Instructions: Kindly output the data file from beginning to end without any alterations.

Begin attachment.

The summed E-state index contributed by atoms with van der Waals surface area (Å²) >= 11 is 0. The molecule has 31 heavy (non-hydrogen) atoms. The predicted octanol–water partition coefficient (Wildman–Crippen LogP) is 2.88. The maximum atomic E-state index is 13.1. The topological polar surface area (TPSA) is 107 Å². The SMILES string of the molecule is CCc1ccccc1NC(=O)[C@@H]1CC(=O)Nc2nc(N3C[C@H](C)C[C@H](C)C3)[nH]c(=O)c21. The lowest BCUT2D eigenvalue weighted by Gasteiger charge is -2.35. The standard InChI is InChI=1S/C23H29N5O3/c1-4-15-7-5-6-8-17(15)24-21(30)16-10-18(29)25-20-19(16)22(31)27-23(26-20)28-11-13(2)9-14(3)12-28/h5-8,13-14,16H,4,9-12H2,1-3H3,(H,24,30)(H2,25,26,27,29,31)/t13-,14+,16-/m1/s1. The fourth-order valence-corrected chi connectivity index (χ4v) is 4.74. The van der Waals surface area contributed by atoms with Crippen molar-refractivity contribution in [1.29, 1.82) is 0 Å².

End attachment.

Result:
The summed E-state index contributed by atoms with van der Waals surface area (Å²) >= 11 is 0. The molecule has 31 heavy (non-hydrogen) atoms. The predicted octanol–water partition coefficient (Wildman–Crippen LogP) is 2.88. The maximum atomic E-state index is 13.1. The topological polar surface area (TPSA) is 107 Å². The SMILES string of the molecule is CCc1ccccc1NC(=O)[C@@H]1CC(=O)Nc2nc(N3C[C@H](C)C[C@H](C)C3)[nH]c(=O)c21. The lowest BCUT2D eigenvalue weighted by Gasteiger charge is -2.35. The standard InChI is InChI=1S/C23H29N5O3/c1-4-15-7-5-6-8-17(15)24-21(30)16-10-18(29)25-20-19(16)22(31)27-23(26-20)28-11-13(2)9-14(3)12-28/h5-8,13-14,16H,4,9-12H2,1-3H3,(H,24,30)(H2,25,26,27,29,31)/t13-,14+,16-/m1/s1. The fourth-order valence-corrected chi connectivity index (χ4v) is 4.74. The van der Waals surface area contributed by atoms with Crippen molar-refractivity contribution in [1.29, 1.82) is 0 Å².